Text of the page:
Sun Furnace May Vaporize Diamonds
A HEAT of 4500 degrees centigrade, intense enough to turn a diamond into vapor and to melt any known substance, is expected to be generated in an amazing new solar furnace which derives its heat directly from the sun. Eighty per cent of the sun’s heat is expected to be captured by the furnace, which has been designed by scientists of the California Institute of Technology in Pasadena. It consists of a mounting similar to that of a telescope which always follows the sun, upon which are 19 lenses which focus the sun’s rays on a central spot within the apparatus.
Big Bee-hive Gets Water From Air
AN ODD “drinking water fountain” in Europe acts as a giant artificial spring, condensing the moisture of the air.
The thick brick walls keep the inside of the stone structure at a lower temperature than the outside, so that moisture condenses on the thousands of stone slates.
Leg Power replaces electricity in this Parisian beauty salon, where Madame has her hair dried despite the lack of coal-generated current. An ingenious beautician hires unemployed 6-day bicycle racers to peddle away on a bike, the back wheel of which is attached to a small generator! The current runs 6 driers.
Origin of the ethanol lobby?
Urge Alcohol Gas for Farm Relief
FOR economic and technical reasons a mixture of alcohol and gasoline for automobile fuel is being recommended by farm relief advocates.
Use of the fuel by motorists would consume 680,000,000 bushels of corn a year, greatly reducing the crop surplus, it is said. The gasoline would be diluted with 10 per cent of alcohol. It is claimed the fuel results in greater power at considerably less cost.
HOT NEWS ABOUT THE SUN
Not in the futureâ€”but right nowâ€”scientists are putting to work the limitless energy of the sun.
By Lester David
SOON, a native of East Punjab, India, will walk into the local version of the neighborhood hardware emporium, plunk down 80 rupees and buy a newfangled kind of stove. Back home, he’ll proudly unwrap the shiny gadget, set it up and tell his wife to start dinner.
Less than an hour later, she’ll call out the Indian equivalent of “Come and get it!” and the family will sit down to a mealâ€”a meal cooked by sunshine in the world’s first mass-produced solar stove!
This initial Solar Cookerâ€”a device simple to operate, easy to maintain and economical to useâ€”is actually in production in India right now and is just about ready to go on the market.
NOVEL NEW MACHINES for PULLING POWER from the SKIES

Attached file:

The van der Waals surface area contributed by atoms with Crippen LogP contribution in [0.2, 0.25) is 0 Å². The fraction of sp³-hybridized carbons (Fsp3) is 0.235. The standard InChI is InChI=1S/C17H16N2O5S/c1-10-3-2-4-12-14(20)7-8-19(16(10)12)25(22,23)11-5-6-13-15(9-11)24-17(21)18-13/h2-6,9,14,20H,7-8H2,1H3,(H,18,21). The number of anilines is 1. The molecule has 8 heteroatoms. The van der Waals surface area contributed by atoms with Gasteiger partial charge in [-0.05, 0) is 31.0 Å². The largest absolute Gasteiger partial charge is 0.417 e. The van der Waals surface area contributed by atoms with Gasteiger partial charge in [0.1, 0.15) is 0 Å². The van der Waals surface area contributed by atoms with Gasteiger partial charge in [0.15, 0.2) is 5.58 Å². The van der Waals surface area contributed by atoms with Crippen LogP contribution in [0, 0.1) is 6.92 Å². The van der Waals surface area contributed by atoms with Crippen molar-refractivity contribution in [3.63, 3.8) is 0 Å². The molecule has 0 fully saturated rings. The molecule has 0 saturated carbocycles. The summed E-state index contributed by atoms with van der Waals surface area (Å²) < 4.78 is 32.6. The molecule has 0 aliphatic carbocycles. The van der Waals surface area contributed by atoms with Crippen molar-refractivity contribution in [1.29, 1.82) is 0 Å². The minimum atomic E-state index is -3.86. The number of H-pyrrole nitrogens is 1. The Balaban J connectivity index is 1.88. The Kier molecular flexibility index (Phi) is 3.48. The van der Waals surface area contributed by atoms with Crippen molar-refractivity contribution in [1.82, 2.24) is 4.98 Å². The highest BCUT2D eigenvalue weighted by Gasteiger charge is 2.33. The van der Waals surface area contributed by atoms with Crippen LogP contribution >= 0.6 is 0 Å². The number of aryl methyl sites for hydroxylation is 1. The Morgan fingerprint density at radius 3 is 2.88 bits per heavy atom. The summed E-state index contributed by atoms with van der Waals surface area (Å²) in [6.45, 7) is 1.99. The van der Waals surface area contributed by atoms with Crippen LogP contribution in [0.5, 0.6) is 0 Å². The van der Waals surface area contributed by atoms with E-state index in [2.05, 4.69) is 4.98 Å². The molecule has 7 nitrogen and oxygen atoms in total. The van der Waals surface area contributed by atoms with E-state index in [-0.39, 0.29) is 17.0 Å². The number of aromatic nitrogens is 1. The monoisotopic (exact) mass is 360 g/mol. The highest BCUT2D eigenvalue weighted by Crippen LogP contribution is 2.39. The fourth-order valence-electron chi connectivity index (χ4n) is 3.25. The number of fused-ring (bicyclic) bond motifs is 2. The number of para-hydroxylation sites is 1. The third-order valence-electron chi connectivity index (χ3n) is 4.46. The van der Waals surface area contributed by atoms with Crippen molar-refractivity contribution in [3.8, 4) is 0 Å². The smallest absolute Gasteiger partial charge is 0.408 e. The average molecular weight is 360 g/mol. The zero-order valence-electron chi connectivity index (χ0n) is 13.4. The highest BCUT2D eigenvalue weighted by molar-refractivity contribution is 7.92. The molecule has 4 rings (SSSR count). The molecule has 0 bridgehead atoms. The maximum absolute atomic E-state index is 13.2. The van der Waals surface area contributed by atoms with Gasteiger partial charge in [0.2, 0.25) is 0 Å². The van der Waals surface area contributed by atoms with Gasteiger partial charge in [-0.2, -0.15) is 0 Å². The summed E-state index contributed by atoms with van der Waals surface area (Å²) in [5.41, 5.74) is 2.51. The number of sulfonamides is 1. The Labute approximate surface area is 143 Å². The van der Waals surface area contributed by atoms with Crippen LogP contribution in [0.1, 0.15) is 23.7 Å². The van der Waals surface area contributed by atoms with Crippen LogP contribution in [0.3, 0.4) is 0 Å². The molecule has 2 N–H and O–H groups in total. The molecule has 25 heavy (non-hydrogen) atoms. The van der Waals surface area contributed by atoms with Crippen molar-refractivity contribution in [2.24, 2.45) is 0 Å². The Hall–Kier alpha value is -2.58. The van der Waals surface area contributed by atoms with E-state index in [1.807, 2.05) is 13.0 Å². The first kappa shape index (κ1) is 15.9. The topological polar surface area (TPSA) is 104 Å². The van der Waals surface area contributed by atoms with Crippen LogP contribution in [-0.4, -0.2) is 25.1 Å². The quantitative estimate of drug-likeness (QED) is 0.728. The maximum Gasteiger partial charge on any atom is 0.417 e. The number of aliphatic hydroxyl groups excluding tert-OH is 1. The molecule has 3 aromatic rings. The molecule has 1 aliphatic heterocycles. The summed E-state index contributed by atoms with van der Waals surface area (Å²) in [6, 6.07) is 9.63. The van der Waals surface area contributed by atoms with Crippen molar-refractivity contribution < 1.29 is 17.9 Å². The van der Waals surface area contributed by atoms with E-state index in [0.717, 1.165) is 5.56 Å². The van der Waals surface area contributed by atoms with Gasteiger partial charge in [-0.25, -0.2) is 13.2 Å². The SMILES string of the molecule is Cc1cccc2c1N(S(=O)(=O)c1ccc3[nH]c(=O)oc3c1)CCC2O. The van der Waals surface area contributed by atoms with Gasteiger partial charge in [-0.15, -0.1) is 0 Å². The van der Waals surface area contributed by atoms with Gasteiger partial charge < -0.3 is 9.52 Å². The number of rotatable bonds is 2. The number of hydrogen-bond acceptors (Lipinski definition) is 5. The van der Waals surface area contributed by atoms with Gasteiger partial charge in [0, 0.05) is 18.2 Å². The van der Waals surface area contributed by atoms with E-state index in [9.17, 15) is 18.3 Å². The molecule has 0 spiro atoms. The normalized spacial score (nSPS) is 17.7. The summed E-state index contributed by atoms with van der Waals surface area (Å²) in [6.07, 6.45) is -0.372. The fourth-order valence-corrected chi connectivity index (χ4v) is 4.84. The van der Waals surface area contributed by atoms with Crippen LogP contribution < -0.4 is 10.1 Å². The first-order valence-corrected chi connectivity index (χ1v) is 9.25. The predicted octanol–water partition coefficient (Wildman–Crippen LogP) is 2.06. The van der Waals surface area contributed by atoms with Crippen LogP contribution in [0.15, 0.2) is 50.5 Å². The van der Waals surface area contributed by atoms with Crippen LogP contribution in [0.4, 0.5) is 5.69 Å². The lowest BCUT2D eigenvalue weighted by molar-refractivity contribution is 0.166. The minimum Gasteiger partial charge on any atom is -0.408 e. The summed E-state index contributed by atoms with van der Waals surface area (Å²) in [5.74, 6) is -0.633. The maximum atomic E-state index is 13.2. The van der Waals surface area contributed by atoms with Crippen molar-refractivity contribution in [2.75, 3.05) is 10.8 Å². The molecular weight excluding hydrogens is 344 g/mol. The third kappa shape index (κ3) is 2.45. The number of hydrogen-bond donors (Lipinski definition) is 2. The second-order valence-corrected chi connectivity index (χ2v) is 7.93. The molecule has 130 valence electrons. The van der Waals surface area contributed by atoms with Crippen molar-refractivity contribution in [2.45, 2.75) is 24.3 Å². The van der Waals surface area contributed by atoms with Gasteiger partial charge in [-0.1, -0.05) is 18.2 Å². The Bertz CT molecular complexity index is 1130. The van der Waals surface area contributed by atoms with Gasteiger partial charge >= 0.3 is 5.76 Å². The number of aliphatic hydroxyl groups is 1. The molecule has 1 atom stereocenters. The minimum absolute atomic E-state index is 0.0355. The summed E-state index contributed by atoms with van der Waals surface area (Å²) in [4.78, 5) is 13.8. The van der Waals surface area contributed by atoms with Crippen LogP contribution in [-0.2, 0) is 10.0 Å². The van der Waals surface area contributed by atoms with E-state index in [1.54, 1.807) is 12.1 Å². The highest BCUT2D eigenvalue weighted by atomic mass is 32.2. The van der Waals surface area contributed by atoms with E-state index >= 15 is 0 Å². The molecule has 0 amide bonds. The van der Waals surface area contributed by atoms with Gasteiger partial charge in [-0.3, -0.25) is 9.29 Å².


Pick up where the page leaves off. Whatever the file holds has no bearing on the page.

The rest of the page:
IN THE endless quest for cheap sources of energy, two proposals have recently been advanced which demand serious consideration, both for appeal to the imagination and the possibilities of practical operation.
The high speed windmill shown on this page is the latest development of Volf’s laboratories in New York. The first of these power producing units will be in operation by May first. Three fans are provided so that one is always facing a wind current. The fans are geared to a gyro stabilizer which runs on inertia so that the fans will not run down in calm intervals between gusts of wind.
Sun’s Rays Harnessed to Run Steam Engine
One of man’s great ambitionsâ€” to harness the sun to a steam engineâ€”has been achieved. Dr. C. G. Abbot, secretary of the Smithsonian Institution, has developed a solar heater and demonstrated that it would operate a one-half horsepower steam engine with sufficient efficiency for commercial purposes.
If you build one of these, you too could be this cool.
Salt Water Powers Radio
Battery made of scrap metal and a pill vial runs for months!
By ROBERT E. KELLAND
THE salt-water cell powering this transistor radio has all the advantages of a dry cell, costs only pennies to make, and lasts for months. The complete radio receiver, with battery but less earphones, can be built for $3 or less.
As shown in the photos, the battery delivers about three-tenths of a volt. The radio consumes only 12 microamps while running, and in actual tests ran three days continuously without any detectable dip in volume.
Inflatable Solar Collector
Rocketing into space in a canister the size of a teacup, a solar collector will billow out to a conical shape with a metalized Mylar reflector that is seven feet in diameter.
The sun’s rays striking the reflector are focused onto a collector. These rays will be transformed into heat energy which then may be used to power various electrical and mechanical instruments in space.